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Five guidelines for making the most out of your all-important credit score

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Tips to Improve Your Credit Score

By now, we hope everyone knows how important it is to have a healthy credit report that is accurate and up to date. Uncertain economic times only increase the need for each of us to make sure our credit reports look as good as possible and don't contain errors.

Just as important as the credit history contained in your report is the credit score derived from it. While the report will give lenders, employers, landlords, etc. an overview of the person with whom they are doing business, the credit score gives them a single, solid data point with which to make decisions that may have a deep impact on your financial future.
Individuals who are trying to build or restore their credit score should bear in mind the following tips:

1. Closing accounts hurts your score. Instead of closing old accounts, just pay it off. In particular, the longer you've had an account, the better, so you should keep the oldest credit account you have active even if you don't use it.

Beware, though, of creditors who close accounts that aren't used frequently; you'll get the same negative blow to your credit score as if you'd closed it yourself. In some cases, the creditor will stop reporting an unused account to your credit report, and you'll lose the positive impact it has on your score. In those cases, you will need to use the card once every six months to keep it active and ensure that it is helping your credit score.

2. You should check your report frequently, but not necessarily your score. Checking your report frequently is a good idea, as it's the best way to uncover identity theft, and doing so sooner can limit the amount of damage a thief can do to your credit rating. You'll also want to check your report to make sure it's correct, and if you request a correction, you should check again in 30 days to make sure the credit bureau fixed everything properly.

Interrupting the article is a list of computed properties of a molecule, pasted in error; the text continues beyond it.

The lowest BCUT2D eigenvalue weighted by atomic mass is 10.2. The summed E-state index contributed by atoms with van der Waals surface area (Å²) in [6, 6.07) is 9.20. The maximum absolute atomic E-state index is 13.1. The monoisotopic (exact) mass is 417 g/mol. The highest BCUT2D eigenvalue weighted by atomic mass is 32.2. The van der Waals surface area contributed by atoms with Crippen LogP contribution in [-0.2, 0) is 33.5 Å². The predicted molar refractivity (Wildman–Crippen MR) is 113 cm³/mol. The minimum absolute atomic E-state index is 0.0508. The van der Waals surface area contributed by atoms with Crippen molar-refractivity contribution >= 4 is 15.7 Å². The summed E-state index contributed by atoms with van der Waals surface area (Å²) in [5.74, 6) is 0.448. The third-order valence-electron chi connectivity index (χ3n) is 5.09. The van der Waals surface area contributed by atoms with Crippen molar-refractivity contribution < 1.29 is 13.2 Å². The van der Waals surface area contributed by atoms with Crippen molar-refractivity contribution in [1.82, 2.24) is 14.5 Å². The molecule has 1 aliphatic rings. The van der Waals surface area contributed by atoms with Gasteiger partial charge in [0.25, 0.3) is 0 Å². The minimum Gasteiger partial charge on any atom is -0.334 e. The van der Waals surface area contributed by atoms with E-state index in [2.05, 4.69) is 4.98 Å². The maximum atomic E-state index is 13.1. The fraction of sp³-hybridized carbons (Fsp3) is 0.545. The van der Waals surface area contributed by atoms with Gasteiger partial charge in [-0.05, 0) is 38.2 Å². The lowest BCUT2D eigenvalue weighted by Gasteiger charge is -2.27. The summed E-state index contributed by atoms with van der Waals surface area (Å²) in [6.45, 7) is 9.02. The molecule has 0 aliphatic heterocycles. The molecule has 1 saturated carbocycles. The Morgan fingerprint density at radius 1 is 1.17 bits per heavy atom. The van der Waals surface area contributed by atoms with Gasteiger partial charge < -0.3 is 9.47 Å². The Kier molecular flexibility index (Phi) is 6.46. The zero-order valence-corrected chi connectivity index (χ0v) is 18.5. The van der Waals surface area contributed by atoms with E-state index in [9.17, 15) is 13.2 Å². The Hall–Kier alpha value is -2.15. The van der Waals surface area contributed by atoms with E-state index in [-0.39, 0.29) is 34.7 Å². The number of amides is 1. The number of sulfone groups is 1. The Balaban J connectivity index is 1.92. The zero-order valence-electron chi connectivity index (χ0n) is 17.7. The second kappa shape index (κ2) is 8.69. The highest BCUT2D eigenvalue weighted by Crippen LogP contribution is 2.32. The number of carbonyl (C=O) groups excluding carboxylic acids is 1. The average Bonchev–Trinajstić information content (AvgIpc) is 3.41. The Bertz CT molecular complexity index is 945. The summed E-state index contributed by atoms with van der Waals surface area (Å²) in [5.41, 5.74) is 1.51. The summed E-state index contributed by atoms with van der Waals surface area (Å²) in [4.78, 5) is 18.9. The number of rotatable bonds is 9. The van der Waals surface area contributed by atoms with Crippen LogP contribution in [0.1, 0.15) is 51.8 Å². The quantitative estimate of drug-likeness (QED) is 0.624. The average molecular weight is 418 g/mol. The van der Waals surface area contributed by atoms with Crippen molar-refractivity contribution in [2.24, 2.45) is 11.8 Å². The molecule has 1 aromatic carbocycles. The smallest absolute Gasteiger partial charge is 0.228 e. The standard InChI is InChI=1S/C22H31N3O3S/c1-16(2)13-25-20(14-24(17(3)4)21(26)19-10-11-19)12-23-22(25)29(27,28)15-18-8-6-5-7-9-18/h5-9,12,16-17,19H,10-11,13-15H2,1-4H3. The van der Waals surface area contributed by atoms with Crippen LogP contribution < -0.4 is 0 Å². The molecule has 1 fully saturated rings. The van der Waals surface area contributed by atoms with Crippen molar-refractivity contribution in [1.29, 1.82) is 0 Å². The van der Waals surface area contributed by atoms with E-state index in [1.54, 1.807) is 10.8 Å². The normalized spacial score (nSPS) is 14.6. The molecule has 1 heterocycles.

There's less of a need to check your credit score frequently. The score is important when it comes to specific loans or applications for credit, so the best time to order a copy of your credit score is six months before you apply for a major loan. Then, if your score isn't where you'd like it to be or your report is inaccurate, you have time to make corrections and improve the score.

The place to get your credit report is https://www.annualcreditreport.com, NOT freecreditreport.com. The latter isn't free at all if you fail to cancel timely their promotional offers. And when it comes to ordering your credit score, you should go to www.myfico.com. The FICO® Score is the one you want, not a "VantageScore" or other scoring product that isn't used by very many creditors and doesn't have the proven track record of FICO®. Unfortunately, when you get your free credit report at https://www.annualcreditreport.com the bureaus will try to sell you their proprietary credit scores, skip that option and get your score directly from FICO® when you need it.